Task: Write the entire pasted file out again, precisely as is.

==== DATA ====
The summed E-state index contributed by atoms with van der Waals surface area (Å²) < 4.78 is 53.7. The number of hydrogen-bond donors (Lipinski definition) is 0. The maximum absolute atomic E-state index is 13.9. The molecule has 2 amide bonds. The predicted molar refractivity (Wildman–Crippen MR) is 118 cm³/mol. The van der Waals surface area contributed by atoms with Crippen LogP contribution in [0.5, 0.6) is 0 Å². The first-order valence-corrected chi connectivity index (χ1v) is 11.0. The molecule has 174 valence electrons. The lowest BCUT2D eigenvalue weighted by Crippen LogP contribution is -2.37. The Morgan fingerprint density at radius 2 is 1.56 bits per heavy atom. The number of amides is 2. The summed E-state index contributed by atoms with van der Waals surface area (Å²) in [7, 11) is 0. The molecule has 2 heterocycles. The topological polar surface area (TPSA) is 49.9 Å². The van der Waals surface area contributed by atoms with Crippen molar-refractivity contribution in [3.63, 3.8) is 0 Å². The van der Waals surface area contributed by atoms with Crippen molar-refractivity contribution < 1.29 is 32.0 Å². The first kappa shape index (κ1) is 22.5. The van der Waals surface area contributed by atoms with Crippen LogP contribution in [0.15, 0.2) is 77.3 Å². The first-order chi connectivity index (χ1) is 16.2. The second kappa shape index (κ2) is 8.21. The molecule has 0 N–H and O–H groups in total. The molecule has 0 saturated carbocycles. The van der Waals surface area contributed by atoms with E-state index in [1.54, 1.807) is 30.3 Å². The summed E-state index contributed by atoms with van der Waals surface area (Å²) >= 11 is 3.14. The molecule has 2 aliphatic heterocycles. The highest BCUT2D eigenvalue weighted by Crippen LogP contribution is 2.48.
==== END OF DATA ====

The summed E-state index contributed by atoms with van der Waals surface area (Å²) < 4.78 is 53.7. The number of hydrogen-bond donors (Lipinski definition) is 0. The maximum absolute atomic E-state index is 13.9. The molecule has 2 amide bonds. The predicted molar refractivity (Wildman–Crippen MR) is 118 cm³/mol. The van der Waals surface area contributed by atoms with Crippen LogP contribution in [0.5, 0.6) is 0 Å². The first-order valence-corrected chi connectivity index (χ1v) is 11.0. The molecule has 174 valence electrons. The lowest BCUT2D eigenvalue weighted by Crippen LogP contribution is -2.37. The Morgan fingerprint density at radius 2 is 1.56 bits per heavy atom. The number of amides is 2. The summed E-state index contributed by atoms with van der Waals surface area (Å²) in [7, 11) is 0. The molecule has 2 heterocycles. The topological polar surface area (TPSA) is 49.9 Å². The van der Waals surface area contributed by atoms with Crippen molar-refractivity contribution in [3.63, 3.8) is 0 Å². The van der Waals surface area contributed by atoms with Crippen molar-refractivity contribution < 1.29 is 32.0 Å². The first kappa shape index (κ1) is 22.5. The van der Waals surface area contributed by atoms with Crippen LogP contribution in [0.15, 0.2) is 77.3 Å². The first-order chi connectivity index (χ1) is 16.2. The second kappa shape index (κ2) is 8.21. The molecule has 0 N–H and O–H groups in total. The molecule has 0 saturated carbocycles. The van der Waals surface area contributed by atoms with E-state index in [1.54, 1.807) is 30.3 Å². The summed E-state index contributed by atoms with van der Waals surface area (Å²) >= 11 is 3.14. The molecule has 2 aliphatic heterocycles. The highest BCUT2D eigenvalue weighted by Crippen LogP contribution is 2.48.